Skindred’s metamorphosis from ragga-metal firebrands to British rock’s primarily party-starters has been documented well, as long as you focus solely on their live performances. Their reputation’s not for nothing, and given how adept Benji Webbe is at working a crowd, coupled with a sense of humour that most bands seem allergic to, it’s no wonder that Skindred have garnered as much praise for their shows as they have. Their albums, on the other hand, have rarely held up, and while it’s easy enough to dub them a singles band now, the fact that earlier efforts like Roots Rock Riot and Babylon are still great today makes that feel a bit hollow. But the sad fact is that Skindred’s star has fallen considerably in their move to more straightforward hard rock and alt-metal, even in their better late-period work; few people will have listened to Volume of their own volition past 2015, that can be pretty much guaranteed.
With all that in mind, Big Tings arrives at a curious position in Skindred’s discography, in that it actually feels as though it was made to embrace the ephemerality that so much of their work has stumbled on by accident. It’s easily their most basic and straightforward rock album to date, but at the cost of so much that made them so interesting and exuberant. Instead, this is a back-to-basics approach in the least effective way possible, and ultimately ends up with Skindred sounding like one of the tired, past-it rock bands that they were once the complete antithesis of.
And it’s so easy to explain how this has happened – by scaling back the core elements of reggae, hip-hop and electronica, what’s left is a half-baked representation of no-frills metal that doesn’t amount to much. Of course there’s the odd moment that does manage to connect like the fat grooves of That’s My Jam or the more energetic drum ‘n’ bass of Alive, but primarily, Big Tings rests in a well-carved groove of mid-paced, rather inoffensive riff-rock with precious little to offer. The title track and Last Chance may plod by under the weight of crashing, lockstep drums, but they’re not exactly awful; what’s worse is when Skindred forgo any possible drive or vigour, like on Tell Me which genuinely sounds like a Creed song, or Machine’s embrace of uninspired dad-rock tones, both in its trite, repeated refrain of “Rock ‘n’ roll will save my soul” and the fact that it’s a duet with Reef frontman Gary Stringer.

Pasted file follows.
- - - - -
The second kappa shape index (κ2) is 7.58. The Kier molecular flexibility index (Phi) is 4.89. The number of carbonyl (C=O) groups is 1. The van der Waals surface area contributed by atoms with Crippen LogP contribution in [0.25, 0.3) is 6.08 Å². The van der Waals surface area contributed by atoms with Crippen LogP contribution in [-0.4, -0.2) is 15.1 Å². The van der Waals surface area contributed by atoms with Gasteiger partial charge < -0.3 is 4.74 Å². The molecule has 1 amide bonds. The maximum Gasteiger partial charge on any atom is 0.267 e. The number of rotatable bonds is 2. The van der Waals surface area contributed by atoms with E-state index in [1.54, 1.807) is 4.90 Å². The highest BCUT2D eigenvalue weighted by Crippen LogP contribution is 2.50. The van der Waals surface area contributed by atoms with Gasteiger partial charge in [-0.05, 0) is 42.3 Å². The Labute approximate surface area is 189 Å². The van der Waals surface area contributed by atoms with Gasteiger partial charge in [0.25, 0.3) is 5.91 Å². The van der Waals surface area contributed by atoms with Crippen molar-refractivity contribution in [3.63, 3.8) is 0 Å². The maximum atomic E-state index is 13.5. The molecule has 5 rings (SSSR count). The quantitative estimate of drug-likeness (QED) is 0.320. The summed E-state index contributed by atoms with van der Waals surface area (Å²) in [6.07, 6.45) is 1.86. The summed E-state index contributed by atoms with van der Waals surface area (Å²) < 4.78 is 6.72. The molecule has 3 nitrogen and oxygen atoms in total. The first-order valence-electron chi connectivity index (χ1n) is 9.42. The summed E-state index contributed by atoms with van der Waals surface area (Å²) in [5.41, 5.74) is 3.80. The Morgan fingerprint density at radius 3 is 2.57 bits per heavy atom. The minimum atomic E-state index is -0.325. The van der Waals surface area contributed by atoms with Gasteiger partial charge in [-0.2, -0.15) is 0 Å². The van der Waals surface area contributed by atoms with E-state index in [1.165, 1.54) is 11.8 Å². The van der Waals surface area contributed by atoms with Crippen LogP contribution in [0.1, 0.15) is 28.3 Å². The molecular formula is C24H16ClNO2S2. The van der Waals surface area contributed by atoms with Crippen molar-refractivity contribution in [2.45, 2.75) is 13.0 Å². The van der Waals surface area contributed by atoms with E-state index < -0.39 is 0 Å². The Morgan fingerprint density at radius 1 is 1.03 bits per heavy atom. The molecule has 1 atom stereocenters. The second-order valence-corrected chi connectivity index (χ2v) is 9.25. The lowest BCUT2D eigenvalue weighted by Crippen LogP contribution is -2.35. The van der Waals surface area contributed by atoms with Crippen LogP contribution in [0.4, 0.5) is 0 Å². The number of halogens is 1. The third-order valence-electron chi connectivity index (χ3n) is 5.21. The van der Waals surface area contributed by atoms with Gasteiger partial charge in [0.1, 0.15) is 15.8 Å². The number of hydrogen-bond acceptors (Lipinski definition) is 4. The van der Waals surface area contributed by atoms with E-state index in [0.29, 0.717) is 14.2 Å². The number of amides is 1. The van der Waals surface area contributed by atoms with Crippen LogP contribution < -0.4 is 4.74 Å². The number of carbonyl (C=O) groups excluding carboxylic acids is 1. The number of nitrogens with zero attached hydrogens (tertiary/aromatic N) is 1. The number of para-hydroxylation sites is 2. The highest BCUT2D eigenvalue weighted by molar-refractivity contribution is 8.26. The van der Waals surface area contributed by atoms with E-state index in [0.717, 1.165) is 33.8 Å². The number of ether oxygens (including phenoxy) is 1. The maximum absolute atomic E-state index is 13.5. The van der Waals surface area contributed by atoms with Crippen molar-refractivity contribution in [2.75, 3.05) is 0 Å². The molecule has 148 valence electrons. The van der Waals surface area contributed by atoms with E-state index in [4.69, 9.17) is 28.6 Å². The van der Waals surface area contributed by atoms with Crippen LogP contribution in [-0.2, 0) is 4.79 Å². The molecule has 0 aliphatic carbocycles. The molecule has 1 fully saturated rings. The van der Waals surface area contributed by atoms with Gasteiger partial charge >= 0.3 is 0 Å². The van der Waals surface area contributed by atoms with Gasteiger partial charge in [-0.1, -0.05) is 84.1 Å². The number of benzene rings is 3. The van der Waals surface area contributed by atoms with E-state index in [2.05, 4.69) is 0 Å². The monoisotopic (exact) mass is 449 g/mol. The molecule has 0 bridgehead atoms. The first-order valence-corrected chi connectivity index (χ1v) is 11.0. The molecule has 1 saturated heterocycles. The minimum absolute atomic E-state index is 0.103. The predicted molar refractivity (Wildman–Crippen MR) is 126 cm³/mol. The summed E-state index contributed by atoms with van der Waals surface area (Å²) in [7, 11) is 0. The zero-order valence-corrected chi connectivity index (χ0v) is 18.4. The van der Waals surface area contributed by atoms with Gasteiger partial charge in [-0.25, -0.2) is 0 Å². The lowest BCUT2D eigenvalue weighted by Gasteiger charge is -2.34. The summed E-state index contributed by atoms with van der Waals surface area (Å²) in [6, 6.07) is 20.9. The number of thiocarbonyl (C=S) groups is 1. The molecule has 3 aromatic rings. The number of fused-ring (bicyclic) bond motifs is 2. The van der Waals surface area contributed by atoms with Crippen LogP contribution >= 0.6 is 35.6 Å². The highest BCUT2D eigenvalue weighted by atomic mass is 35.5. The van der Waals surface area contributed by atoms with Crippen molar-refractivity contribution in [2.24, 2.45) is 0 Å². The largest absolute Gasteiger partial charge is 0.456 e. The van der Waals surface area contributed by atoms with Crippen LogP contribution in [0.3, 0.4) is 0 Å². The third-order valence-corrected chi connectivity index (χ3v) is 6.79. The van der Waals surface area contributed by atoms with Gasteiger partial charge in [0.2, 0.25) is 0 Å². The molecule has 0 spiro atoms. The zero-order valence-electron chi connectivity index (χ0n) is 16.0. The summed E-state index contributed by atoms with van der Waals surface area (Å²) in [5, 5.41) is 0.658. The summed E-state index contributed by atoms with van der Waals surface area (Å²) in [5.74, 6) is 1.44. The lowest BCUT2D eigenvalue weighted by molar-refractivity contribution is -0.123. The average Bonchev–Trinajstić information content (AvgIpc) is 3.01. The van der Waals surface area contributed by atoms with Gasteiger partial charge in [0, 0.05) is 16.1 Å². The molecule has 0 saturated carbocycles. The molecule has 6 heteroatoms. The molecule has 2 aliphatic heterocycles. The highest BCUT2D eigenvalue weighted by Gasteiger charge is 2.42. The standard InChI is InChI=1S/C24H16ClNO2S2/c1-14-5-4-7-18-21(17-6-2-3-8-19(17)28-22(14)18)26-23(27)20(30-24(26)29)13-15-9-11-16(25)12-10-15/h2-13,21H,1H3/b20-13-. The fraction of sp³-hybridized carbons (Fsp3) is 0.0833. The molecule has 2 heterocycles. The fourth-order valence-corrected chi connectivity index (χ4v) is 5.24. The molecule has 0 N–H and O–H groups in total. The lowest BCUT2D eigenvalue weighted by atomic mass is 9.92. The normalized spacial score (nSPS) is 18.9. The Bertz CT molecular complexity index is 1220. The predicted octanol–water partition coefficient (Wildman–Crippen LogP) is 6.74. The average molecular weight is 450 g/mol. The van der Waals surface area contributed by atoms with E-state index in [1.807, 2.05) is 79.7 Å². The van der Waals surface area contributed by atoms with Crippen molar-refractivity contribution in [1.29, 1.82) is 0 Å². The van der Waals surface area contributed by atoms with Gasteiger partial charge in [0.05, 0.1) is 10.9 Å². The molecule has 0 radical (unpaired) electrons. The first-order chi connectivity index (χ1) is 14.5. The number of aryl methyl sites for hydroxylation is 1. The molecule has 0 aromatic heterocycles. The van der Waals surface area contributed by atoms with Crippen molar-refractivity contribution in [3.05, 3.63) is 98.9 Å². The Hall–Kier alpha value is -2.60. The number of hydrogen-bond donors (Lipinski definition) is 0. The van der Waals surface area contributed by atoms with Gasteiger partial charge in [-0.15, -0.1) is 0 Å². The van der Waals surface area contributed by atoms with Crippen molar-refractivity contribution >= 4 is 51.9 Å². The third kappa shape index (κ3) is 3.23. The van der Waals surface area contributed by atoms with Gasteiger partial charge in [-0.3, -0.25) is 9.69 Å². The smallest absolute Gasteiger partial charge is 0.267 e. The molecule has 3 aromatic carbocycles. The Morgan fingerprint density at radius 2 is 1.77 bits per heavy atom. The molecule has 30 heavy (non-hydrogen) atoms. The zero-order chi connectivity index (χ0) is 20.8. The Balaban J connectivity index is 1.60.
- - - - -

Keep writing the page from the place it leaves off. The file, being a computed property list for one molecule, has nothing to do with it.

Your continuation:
It’s a real shame, especially considering how Skindred’s instrumental colour was their best feature to offset a lack of real lyrical substance, but the fact that Big Tings drastically simplifies the former without touching the latter leaves it with such little weight. Sure, the fact that it’s primarily a party album means that it doesn’t have to a paragon of detail and depth, and the title track and Broken Glass are at least a little more inward-looking that what you’d typically expect, but this is still as thin overall as what you’d expect from Skindred. There are no real standout lines or even hooks, meaning that Big Tings ends up slinking into the background of Skindred’s catalogue more than any of their previous output ever has. If Benji Webbe wasn’t as distinct or charismatic as a vocalist, this would be written in a much different tone rather than merely ambivalence.
But let’s face it – as long as Skindred can churn out a couple of good singles per album, it’s not as if anyone’s that bothered otherwise, and Big Tings will probably be able to do that. But that doesn’t stop this album from showing a band at their lowest and least substantial, with barely any of the fun factor that made this band so appealing. Still, if Skindred’s track record is anything to go by, this will probably be forgotten before long, and that might be for the best.
For fans of: CKY, Ill Niño, Powerman 5000
Words by Luke Nuttall
‘Big Tings’ by Skindred is out now on Napalm Records.